Feb 2, 2015
Foundations of Mythology
Merriam-Webster online dictionary (Merriam-Webster mobile search, n.d.) , describes a myth as, “a usually traditional story of ostensibly historical events that serves to unfold part of the world view of people or explain a practice, belief, or natural phenomenon”. A myth is perceived very differently depending on where a person lives their culture, values and lifestyle. In Western society today the word is popularly used to describe a story or tale that has no authenticity or is not true. Academically, a myth is an effort to answer the questions of human existence (Rosenberg, 2006). Personally speaking, the word myth means an exaggerated story that has been told from generation to generation with no truth to it, but often times sends a very meaningful message or moral that can be used in life.
There are many mythological themes that span from culture to culture, but the most common theme is the plot of good versus evil. Different cultures may have different characters, but the plot of the story is always the "good guy" struggling to overcome some kind of obstacle, that will eventually make him a better person, while at the same time fighting against the "bad guy". In the end, the story delivers a message or moral to the readers about life. Across the different cultures, the storyline and the characters may be different, but there is always a moral or lesson that is delivered. Different cultures have their myths about events or occurrences, but most share a universal theme because they all share the same questions about life and the universe around them (Leonard & McGraw, 2004). For example, most cultures believe in a higher power, for some cultures that may be a god like Buddha and some cultures believe in God as a higher power. Even though Buddhist beliefs and Christian beliefs are different, there is a common theme of believing in a power that is greater than oneself that some way controls the universe and all things in it. The myth of higher powers existing explains the unknown and the trials and tribulations of all humans because it is human nature to feel that everything is controlled by something even if it is an unseen power.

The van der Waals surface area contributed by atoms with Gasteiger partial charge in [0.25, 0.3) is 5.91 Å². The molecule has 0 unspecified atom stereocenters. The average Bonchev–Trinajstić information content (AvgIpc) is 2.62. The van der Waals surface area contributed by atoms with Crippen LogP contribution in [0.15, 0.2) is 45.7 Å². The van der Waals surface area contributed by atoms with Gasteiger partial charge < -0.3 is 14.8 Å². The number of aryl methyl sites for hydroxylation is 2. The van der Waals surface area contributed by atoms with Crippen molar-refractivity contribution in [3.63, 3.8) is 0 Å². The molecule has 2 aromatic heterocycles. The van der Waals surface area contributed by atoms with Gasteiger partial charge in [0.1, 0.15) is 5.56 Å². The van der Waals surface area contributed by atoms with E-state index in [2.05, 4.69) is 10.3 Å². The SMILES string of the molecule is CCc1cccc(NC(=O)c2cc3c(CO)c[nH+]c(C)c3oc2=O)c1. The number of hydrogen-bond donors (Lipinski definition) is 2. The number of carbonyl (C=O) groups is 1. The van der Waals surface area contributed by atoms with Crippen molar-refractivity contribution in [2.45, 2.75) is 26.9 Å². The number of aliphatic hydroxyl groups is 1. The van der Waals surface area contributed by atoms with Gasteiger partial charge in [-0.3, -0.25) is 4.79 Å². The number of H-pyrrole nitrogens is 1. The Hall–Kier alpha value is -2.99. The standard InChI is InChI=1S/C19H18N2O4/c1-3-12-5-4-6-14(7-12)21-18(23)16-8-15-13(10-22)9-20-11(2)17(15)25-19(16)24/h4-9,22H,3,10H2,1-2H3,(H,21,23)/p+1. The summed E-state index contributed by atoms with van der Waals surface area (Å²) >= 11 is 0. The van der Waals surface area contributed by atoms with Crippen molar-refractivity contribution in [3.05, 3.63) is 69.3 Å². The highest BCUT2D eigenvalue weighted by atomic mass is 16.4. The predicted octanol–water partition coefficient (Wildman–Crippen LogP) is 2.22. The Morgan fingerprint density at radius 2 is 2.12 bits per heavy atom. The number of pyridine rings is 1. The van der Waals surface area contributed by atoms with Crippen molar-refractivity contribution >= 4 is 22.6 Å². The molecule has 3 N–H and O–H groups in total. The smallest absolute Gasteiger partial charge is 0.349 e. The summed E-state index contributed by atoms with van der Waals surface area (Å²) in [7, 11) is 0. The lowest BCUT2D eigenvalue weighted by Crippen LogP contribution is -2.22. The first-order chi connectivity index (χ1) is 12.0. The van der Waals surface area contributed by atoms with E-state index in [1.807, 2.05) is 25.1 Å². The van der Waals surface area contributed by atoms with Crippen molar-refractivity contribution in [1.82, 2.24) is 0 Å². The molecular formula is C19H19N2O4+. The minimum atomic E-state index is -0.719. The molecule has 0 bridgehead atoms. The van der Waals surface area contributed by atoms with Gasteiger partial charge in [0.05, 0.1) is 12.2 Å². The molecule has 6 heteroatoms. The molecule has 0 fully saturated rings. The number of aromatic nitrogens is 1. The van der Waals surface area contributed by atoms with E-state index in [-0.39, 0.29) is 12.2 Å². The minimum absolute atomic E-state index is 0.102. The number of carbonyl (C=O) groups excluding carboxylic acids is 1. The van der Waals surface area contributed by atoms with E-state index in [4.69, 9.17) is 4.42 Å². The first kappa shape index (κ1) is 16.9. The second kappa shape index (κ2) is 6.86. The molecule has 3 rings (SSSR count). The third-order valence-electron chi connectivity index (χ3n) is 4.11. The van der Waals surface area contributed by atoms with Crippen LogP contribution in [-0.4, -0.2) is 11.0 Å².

Mythos is a Greek word that in its beginning meant “History”. Cultures long ago used this word in relation to what they thought to be real, things and occurrences that they believed to be accurate and factual about the universe around them (Leonard & McGraw, 2004). Over the centuries, as one religion superseded the last, myths became legends and was viewed as fantastical stories with no real historical value and became synonymous with fairytales. Mythology and religion tend to intersect because myths are based on religious beliefs (Rosenberg, 2006). Religions that are actively practiced today will someday be replaced by new ones and then also be regarded as myths. Knowledge is factual information, true stories, and concepts; however, belief is the assertion that something is true without having proof, facts or evidence to back up the claim. Myth and religion are very close in relation to one another; however the validity of the two is what differentiates them. Myth is